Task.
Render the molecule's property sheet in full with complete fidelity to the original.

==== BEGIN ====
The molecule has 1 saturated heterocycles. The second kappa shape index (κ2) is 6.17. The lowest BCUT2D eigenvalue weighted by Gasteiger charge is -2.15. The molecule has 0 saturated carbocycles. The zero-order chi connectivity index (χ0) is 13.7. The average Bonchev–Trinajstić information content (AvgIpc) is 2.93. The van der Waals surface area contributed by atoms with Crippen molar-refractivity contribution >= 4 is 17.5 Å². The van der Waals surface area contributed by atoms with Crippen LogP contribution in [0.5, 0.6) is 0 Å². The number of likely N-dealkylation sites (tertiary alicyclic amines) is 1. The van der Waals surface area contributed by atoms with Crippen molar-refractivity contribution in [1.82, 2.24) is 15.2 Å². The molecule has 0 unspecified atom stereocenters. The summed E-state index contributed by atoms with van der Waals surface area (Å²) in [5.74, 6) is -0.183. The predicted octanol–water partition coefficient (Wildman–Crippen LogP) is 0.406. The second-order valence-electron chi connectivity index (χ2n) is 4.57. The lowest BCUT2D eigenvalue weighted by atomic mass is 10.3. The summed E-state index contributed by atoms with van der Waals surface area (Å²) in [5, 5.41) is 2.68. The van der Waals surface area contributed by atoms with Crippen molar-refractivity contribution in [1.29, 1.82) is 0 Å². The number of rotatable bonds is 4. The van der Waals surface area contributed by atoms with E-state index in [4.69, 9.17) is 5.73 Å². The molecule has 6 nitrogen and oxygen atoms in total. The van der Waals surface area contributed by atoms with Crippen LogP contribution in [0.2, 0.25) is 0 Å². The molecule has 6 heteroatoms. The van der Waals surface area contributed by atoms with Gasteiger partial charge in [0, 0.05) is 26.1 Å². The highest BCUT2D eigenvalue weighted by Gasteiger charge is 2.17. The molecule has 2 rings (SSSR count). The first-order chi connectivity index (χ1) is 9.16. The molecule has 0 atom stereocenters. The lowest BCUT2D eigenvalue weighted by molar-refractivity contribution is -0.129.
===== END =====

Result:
The molecule has 1 saturated heterocycles. The second kappa shape index (κ2) is 6.17. The lowest BCUT2D eigenvalue weighted by Gasteiger charge is -2.15. The molecule has 0 saturated carbocycles. The zero-order chi connectivity index (χ0) is 13.7. The average Bonchev–Trinajstić information content (AvgIpc) is 2.93. The van der Waals surface area contributed by atoms with Crippen molar-refractivity contribution >= 4 is 17.5 Å². The van der Waals surface area contributed by atoms with Crippen LogP contribution in [0.5, 0.6) is 0 Å². The number of likely N-dealkylation sites (tertiary alicyclic amines) is 1. The van der Waals surface area contributed by atoms with Crippen molar-refractivity contribution in [1.82, 2.24) is 15.2 Å². The molecule has 0 unspecified atom stereocenters. The summed E-state index contributed by atoms with van der Waals surface area (Å²) in [5.74, 6) is -0.183. The predicted octanol–water partition coefficient (Wildman–Crippen LogP) is 0.406. The second-order valence-electron chi connectivity index (χ2n) is 4.57. The lowest BCUT2D eigenvalue weighted by atomic mass is 10.3. The summed E-state index contributed by atoms with van der Waals surface area (Å²) in [5, 5.41) is 2.68. The van der Waals surface area contributed by atoms with Crippen molar-refractivity contribution in [1.29, 1.82) is 0 Å². The number of rotatable bonds is 4. The van der Waals surface area contributed by atoms with E-state index in [4.69, 9.17) is 5.73 Å². The molecule has 6 nitrogen and oxygen atoms in total. The van der Waals surface area contributed by atoms with Crippen LogP contribution in [0.2, 0.25) is 0 Å². The molecule has 6 heteroatoms. The van der Waals surface area contributed by atoms with Gasteiger partial charge in [0, 0.05) is 26.1 Å². The highest BCUT2D eigenvalue weighted by Gasteiger charge is 2.17. The molecule has 2 rings (SSSR count). The first-order chi connectivity index (χ1) is 9.16. The molecule has 0 atom stereocenters. The lowest BCUT2D eigenvalue weighted by molar-refractivity contribution is -0.129.